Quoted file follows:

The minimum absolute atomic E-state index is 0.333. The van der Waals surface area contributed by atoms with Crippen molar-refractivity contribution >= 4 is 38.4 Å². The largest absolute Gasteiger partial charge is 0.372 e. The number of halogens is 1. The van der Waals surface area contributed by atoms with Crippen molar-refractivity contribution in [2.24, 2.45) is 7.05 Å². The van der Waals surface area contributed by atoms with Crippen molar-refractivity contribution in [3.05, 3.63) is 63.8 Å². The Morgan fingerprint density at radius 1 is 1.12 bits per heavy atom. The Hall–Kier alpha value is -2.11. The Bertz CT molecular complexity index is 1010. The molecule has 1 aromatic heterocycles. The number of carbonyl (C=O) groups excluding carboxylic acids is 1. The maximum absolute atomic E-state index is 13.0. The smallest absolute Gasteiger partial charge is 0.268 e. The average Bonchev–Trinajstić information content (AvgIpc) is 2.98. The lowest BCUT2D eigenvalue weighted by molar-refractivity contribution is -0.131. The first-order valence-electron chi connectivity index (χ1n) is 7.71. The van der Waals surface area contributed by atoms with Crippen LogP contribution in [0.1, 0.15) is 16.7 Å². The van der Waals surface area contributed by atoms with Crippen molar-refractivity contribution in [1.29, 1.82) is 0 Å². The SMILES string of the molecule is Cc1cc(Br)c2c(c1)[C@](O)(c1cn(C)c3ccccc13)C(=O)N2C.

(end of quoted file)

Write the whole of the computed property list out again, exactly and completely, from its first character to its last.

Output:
The minimum absolute atomic E-state index is 0.333. The van der Waals surface area contributed by atoms with Crippen molar-refractivity contribution >= 4 is 38.4 Å². The largest absolute Gasteiger partial charge is 0.372 e. The number of halogens is 1. The van der Waals surface area contributed by atoms with Crippen molar-refractivity contribution in [2.24, 2.45) is 7.05 Å². The van der Waals surface area contributed by atoms with Crippen molar-refractivity contribution in [3.05, 3.63) is 63.8 Å². The Morgan fingerprint density at radius 1 is 1.12 bits per heavy atom. The Hall–Kier alpha value is -2.11. The Bertz CT molecular complexity index is 1010. The molecule has 1 aromatic heterocycles. The number of carbonyl (C=O) groups excluding carboxylic acids is 1. The maximum absolute atomic E-state index is 13.0. The smallest absolute Gasteiger partial charge is 0.268 e. The average Bonchev–Trinajstić information content (AvgIpc) is 2.98. The lowest BCUT2D eigenvalue weighted by molar-refractivity contribution is -0.131. The first-order valence-electron chi connectivity index (χ1n) is 7.71. The van der Waals surface area contributed by atoms with Crippen LogP contribution in [0.1, 0.15) is 16.7 Å². The van der Waals surface area contributed by atoms with Crippen molar-refractivity contribution in [1.29, 1.82) is 0 Å². The SMILES string of the molecule is Cc1cc(Br)c2c(c1)[C@](O)(c1cn(C)c3ccccc13)C(=O)N2C.